Exploring Virginia's Chesapeake Bay
This quiet Virginia peninsula is the Chesapeake that you fantasize about--friendly towns, crab aplenty, and history at every third mile marker
What you'll find in this article: trip planning advice, restaurant recommendations, hotels, driving directions, and other activities near Chesapeake Bay, Virginia
Day 1: Richmond to Reedville
My friend Sam and I land in Richmond just after noon and head northeast. The Northern Neck was named after its shape: It's a long, narrow peninsula that looks somewhat like a chicken's wobbly throat. Bordered by the Potomac River to the north, the Rappahannock River to the south, and Chesapeake Bay to the east, the Northern Neck has been well preserved, thanks to dedicated conservation. We cross over the Rappahannock on a simple two-lane bridge, leaving behind strip malls and tract houses for wide expanses of farmland. It feels as though we've traveled much farther than 50 miles from Richmond.
Virginia is proud of its history, and vocal about it, too. Markers along the side of Route 3 declare it historyland highway. The Historic Christ Church, a 1735 Georgian church outside of Irvington, has a particularly interesting story. The man responsible for building it, Robert "King" Carter, was a busy guy, as we learn in a museum next door. Carter was a member of the House of Burgesses (Virginia's colonial assembly); acting Governor of Virginia; and ancestor of "three signers of the Declaration of Independence, two presidents, eight Virginia governors, a Supreme Court chief justice, and Robert E. Lee." The list grows every day; in fact, a guestbook asks if visitors are Carter descendants.
An increasing number of people from Richmond and D.C. are buying second homes in the Northern Neck. To furnish them, they go to the antiques stores in the town of Kilmarnock. We arrive just before 5 p.m. and race to the Kilmarnock Antique Gallery before it shuts for the day. Gallery is an understatement. The large warehouse has dozens of stalls selling everything from costume jewelry to antique oyster plates. I pick up a set of 1950s anodized aluminum ice-cream cups for my mom.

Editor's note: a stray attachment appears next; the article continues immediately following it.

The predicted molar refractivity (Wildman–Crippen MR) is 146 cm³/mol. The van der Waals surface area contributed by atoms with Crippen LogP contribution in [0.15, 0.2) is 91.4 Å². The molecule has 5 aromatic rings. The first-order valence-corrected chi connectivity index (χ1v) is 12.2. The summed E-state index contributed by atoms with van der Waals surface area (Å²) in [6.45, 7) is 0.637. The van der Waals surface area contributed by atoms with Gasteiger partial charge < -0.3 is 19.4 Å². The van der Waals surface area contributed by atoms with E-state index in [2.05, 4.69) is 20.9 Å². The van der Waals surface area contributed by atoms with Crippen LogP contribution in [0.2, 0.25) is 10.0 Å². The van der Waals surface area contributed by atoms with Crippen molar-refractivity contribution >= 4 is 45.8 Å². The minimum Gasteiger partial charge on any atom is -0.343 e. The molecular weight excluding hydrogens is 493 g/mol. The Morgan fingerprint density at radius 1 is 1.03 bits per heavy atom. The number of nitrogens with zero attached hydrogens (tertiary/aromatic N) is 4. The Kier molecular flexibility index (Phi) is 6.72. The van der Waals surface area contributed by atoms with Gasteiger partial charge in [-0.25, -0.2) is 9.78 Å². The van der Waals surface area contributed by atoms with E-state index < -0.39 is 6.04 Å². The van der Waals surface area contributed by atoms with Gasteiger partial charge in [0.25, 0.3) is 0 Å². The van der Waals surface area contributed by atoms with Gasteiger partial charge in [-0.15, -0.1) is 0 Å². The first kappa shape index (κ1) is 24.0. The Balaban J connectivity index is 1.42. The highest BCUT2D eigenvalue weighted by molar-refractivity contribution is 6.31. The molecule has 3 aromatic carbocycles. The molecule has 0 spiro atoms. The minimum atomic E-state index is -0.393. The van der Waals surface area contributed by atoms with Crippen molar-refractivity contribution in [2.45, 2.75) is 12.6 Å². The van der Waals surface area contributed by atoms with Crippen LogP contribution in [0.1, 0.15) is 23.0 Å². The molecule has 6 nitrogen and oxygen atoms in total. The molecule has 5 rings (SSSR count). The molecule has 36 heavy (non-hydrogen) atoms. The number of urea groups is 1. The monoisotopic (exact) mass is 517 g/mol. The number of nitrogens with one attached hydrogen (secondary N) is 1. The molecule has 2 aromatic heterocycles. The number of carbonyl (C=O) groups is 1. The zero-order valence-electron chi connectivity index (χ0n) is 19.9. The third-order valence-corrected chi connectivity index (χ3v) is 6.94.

GrandView, our B&B for the night, is about 20 miles up the road. The large house sits on the Great Wicomico River, and water laps against sand in the backyard. Inside, an earnest but precariously cute aesthetic prevails. My bedside lamp is in the shape of a lighthouse, and a plaque on the wall reads a boat is a wood-lined hole in the water in which you pour money. The owners, Chris and Sandye Mills, bought the property in 1984 and spent weekends sleeping in an old Richmond city bus that came with the land. "Eventually we decided it was too cold in the winters and too hot in the summers," says Chris. So they ditched the bus and built a B&B in its place. After checking in, Sam and I play fetch on the beach with the Mills's enthusiastic mutt, Survivor.
We go to dinner in Reedville. The town was founded in 1874, and it did well for itself thanks to a small, oily, bony fish called menhaden. (It's used in the manufacturing of everything from animal feed to lipstick to bread.) The catch made sea captains so wealthy that they built Edwardian-style mansions, many of which still line Main Street. At the Crazy Crab on Reedville's marina, I introduce Sam, a Connecticut Yankee, to the Southern goodness of hush puppies (deep-fried balls of seasoned cornmeal) while we sit on the deck and watch the sun set over the water. Our night ends at another marina, Great Wicomico, where we toast locals with $2 Buds at the Boathouse Lounge.
- GrandView B&B114 Riverside Ln., Reedville, 804/453-3890, from $80 Food
- Crazy CrabReedville Marina, Reedville, 804/453-6789, crab cake dinner $16
- Boathouse LoungeGreat Wicomico Marina, Burgess, 804/453-3351
- Historic Christ Church420 Christ Church Rd., outside Irvington, 804/438-6855
- Kilmarnock Antique Gallery144 School St., Kilmarnock, 800/497-0083
- Northern Neck Tourism Council800/393-6180, northernneck.org
Day 2: Reedville to Kinsale
After the B&B's breakfast of homemade coffee cake and scrambled eggs, we drive back into town to go to the Fishermen's Museum. Before this trip I'd never heard of the menhaden, and now I can't stop hearing about the bony little fish. We learn that they're still very much alive and swimming. "This is a success story!" crows the narrator of a video presentation about the menhaden fishing industry. A house at the museum was restored to reflect the daily life of an average 1900s local fisherman. Our docent, Bob Matthews, says he and his wife, Natalie, are originally from the Boston area. "We're come-heres," he says. It's clear from the looks on our faces that Sam and I don't understand, so Bob explains. "There are born-heres, come-heres, brought-heres (such as kids or spouses), and come-back-heres. Reedville, itself, is named after a come-here, Elijah Reed, a sea captain from Maine." After the tour, we don't have much time to linger--we've got a ferry to Tangier Island to catch.
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